Iloilo City backs MPIC's waste-to-energy project proposal | Inquirer Business

Iloilo City backs MPIC’s waste-to-energy project proposal

/ 02:51 PM October 23, 2023

ILOILO CITY—The local government of Iloilo City is betting on a proposed waste-to-energy (WTE) facility to reduce expenses and manage impending sanitation issues caused by built-up trash in landfills as the city’s population continues to grow.

Speaking to reporters here last week, Mayor Jerry Treñas said a subsidiary of utilities and infrastructure giant Metro Pacific Investments Corp. (MPIC) has proposed to invest P2.3 billion in the WTE project, which would be the country’s first such facility once operational.

“No one has challenged MPIC yet … This proposal has already gone through the Public-Private Partnership (PPP) committee,” Treñas said, adding that the proposal had been pending since 2019.


The delay was caused mainly by supplier consultations and feasibility studies that had to be conducted to assess the viability of putting up a WTE facility in the country.


Once operational, the facility will be used to power MPIC’s desalination plant in Iloilo that Treñas said was vital for his constituents’ water needs. The city government first announced plans to build a WTE facility in June through an agreement with MPIC subsidiary Metro Pacific Water.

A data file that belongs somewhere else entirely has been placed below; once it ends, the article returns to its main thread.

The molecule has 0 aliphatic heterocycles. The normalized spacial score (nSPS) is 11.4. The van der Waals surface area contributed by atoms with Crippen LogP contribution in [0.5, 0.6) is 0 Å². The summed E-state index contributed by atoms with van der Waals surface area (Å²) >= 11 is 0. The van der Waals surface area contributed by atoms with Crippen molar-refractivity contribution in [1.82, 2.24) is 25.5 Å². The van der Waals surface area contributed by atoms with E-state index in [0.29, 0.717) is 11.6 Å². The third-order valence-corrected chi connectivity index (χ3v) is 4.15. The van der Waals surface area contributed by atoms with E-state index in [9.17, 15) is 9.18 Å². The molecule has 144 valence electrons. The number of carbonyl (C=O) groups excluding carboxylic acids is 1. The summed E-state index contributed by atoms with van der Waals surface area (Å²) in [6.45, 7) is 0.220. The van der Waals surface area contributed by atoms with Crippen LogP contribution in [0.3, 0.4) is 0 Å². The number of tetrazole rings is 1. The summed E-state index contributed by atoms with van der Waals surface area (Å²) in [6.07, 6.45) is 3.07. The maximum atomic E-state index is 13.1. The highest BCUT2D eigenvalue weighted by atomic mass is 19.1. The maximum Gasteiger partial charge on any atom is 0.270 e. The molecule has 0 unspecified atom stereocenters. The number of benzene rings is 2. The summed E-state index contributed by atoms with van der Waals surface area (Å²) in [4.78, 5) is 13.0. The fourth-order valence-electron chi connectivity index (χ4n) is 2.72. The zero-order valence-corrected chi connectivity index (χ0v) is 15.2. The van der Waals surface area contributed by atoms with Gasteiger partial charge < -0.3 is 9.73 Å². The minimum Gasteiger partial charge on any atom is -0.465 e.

Apart from powering a desalination facility, it would also be a solution to the city’s sanitation issue, according to Treñas.

Iloilo currently has one sanitary landfill that stores the city’s waste, but with the growing population, another landfill may be required to manage garbage buildup.

READ: Iloilo City mayor seriously considering waste-to-energy facility

Developing a new module for a sanitary landfill would cost the local government more than P600 million, Treñas explained. This is double the P300 million they had spent for the city’s lone landfill in 2008, he said.

With the WTE facility, the mayor pointed out that the city would not have to build another landfill.


“We don’t have to spend for the operations of another sanitary landfill. What we’re going to do is just bring all the garbage to the [WTE] site. Operation of a sanitary landfill is expensive because you need soil cover … We’ll save all of these expenses,” Treñas said.

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TAGS: Iloilo city, waste-to-energy project

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